The story goes on to reveal a hidden danger emanating from the Zone, but I want to focus more on Zor-El’s comments, because I think they offer an interesting argument on punishment and personhood itself. (I will ignore the fact that the physics of the Phantom Zone make no sense—it is said that time stands still, and that criminals have eternity to reflect on their crimes. But any action or thought takes place in time, which therefore cannot stand still--what they really mean is that the Zone criminals do not age. Of course, the dimension that the four Crisis on Infinite Earth survivors were in until Infinite Crisis had the same problem.)
Jor-El and I had endless debates on the ethics of his "Phantom Zone." I found
the moral implications of his ‘compassionate punishment’ distasteful.
People weigh heavily the cost of condemning a man to death… but a "living death" in an "endless void?" How easy would it become to simply erase our "undesirables" with the press of a button, freed from consequences?”
Zor-El is really making several arguments here: one is that exile to the Phantom Zone will make punishment too easy for the Kryptonian authorities, and they will be too quick to use it if they are under the impression that there are no drawbacks to its use. This is more of a political argument about the possible abuse of state power, and is a perfectly valid issue.
But I find his second argument more interesting—is eternal imprisonment in an “endless void” truly more ethical than execution? Those who feel that execution is always wrong may believe so simply by default, but they have to show that Zone exile is less wrong. One such argument could be that however horrible it may be, prisoners can be released from the Zone, making the sentence partially reversible. (This is an especially cogent argument in light of recent reversals of death penalties as newly discovered evidence of innocence comes to light, which provides an argument against capital punishment even for those who believe that murderers deserve to be executed.)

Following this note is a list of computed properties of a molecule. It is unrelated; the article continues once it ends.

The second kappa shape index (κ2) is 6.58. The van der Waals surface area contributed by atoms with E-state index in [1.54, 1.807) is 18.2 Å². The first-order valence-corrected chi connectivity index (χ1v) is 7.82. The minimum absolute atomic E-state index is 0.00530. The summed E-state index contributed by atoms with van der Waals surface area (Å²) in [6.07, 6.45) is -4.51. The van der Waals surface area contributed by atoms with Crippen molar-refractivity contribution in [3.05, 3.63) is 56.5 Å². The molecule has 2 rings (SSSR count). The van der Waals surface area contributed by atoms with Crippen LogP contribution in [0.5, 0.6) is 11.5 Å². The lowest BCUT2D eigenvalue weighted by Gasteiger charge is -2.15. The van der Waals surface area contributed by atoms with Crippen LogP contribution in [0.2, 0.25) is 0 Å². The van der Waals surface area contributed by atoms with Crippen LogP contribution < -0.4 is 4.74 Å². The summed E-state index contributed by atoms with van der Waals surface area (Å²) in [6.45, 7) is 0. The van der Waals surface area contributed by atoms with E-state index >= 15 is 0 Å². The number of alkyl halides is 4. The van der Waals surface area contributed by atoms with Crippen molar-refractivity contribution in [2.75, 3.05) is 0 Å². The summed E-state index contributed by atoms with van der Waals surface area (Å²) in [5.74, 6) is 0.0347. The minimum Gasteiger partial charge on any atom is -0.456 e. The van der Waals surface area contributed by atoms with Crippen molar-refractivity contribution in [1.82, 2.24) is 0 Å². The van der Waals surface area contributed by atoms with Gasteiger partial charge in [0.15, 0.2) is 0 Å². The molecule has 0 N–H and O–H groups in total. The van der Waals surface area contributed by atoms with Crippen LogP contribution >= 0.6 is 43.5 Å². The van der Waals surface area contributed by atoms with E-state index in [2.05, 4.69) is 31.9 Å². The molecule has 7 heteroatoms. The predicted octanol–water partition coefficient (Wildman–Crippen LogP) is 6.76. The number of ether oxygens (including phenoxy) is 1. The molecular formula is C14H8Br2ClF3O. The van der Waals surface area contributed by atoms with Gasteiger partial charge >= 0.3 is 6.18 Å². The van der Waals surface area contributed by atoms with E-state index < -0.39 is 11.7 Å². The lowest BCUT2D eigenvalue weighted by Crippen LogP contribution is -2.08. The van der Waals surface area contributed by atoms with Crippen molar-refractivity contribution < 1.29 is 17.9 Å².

This relates to the justification of punishment itself: do we punish to deter future crime, or to hold criminals accountable for (past) crimes? In other words, do we punish because it's good (through deterrence), or because it's right (by retribution)? If Phantom Zone imprisonment is indeed "cruel and unusual," then this raises more of an issue for its being right than being good - after all, cruel punishment is likely to be more deterrent, unless such a practice is so abhorrent that it incites rebellion against the government which practices it. (This is the standard utilitarian argument against punishing the innocent.)
But the more essential issue is not even a legal or jurisprudential one - it is one of personhood. What does it mean to be a Phantom Zone inhabitant? What is the nature of this "void"? Is individual identity, agency, or rationality preserved? This was Zor-El's more humanitarian concern - what are doing to these people? Even strong retributivists like Kant forbade torture because it violates the dignity of persons (even those committed of heinous crimes), while they often recommended capital punishment.
Is Phantom Zone imprisonment akin to torture? Is it a more humane alternative to execution, or is perpetual exile from anything we think of as reality even worse? This are important questions, and an unexplored facet of the Phantom Zone (at least as far as I know.)